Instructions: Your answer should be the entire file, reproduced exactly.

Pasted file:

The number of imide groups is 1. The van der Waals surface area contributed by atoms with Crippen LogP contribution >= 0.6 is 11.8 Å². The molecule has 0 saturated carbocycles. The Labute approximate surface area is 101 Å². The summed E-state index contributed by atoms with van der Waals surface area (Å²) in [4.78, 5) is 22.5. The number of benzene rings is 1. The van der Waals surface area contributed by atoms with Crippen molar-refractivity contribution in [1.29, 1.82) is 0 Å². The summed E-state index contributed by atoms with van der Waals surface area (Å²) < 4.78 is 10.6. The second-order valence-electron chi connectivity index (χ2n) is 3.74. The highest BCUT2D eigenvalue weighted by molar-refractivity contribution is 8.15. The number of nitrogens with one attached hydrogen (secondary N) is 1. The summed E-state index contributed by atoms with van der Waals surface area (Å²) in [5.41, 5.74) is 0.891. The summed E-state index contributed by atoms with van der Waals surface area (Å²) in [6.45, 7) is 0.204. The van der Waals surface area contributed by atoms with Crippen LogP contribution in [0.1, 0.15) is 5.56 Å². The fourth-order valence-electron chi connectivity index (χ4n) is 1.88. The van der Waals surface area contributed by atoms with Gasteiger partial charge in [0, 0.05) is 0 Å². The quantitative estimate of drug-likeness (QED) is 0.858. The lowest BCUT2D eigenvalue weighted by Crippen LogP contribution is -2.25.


The number of imide groups is 1. The van der Waals surface area contributed by atoms with Crippen LogP contribution >= 0.6 is 11.8 Å². The molecule has 0 saturated carbocycles. The Labute approximate surface area is 101 Å². The summed E-state index contributed by atoms with van der Waals surface area (Å²) in [4.78, 5) is 22.5. The number of benzene rings is 1. The van der Waals surface area contributed by atoms with Crippen molar-refractivity contribution in [1.29, 1.82) is 0 Å². The summed E-state index contributed by atoms with van der Waals surface area (Å²) < 4.78 is 10.6. The second-order valence-electron chi connectivity index (χ2n) is 3.74. The highest BCUT2D eigenvalue weighted by molar-refractivity contribution is 8.15. The number of nitrogens with one attached hydrogen (secondary N) is 1. The summed E-state index contributed by atoms with van der Waals surface area (Å²) in [5.41, 5.74) is 0.891. The summed E-state index contributed by atoms with van der Waals surface area (Å²) in [6.45, 7) is 0.204. The van der Waals surface area contributed by atoms with Crippen LogP contribution in [0.1, 0.15) is 5.56 Å². The fourth-order valence-electron chi connectivity index (χ4n) is 1.88. The van der Waals surface area contributed by atoms with Gasteiger partial charge in [0, 0.05) is 0 Å². The quantitative estimate of drug-likeness (QED) is 0.858. The lowest BCUT2D eigenvalue weighted by Crippen LogP contribution is -2.25.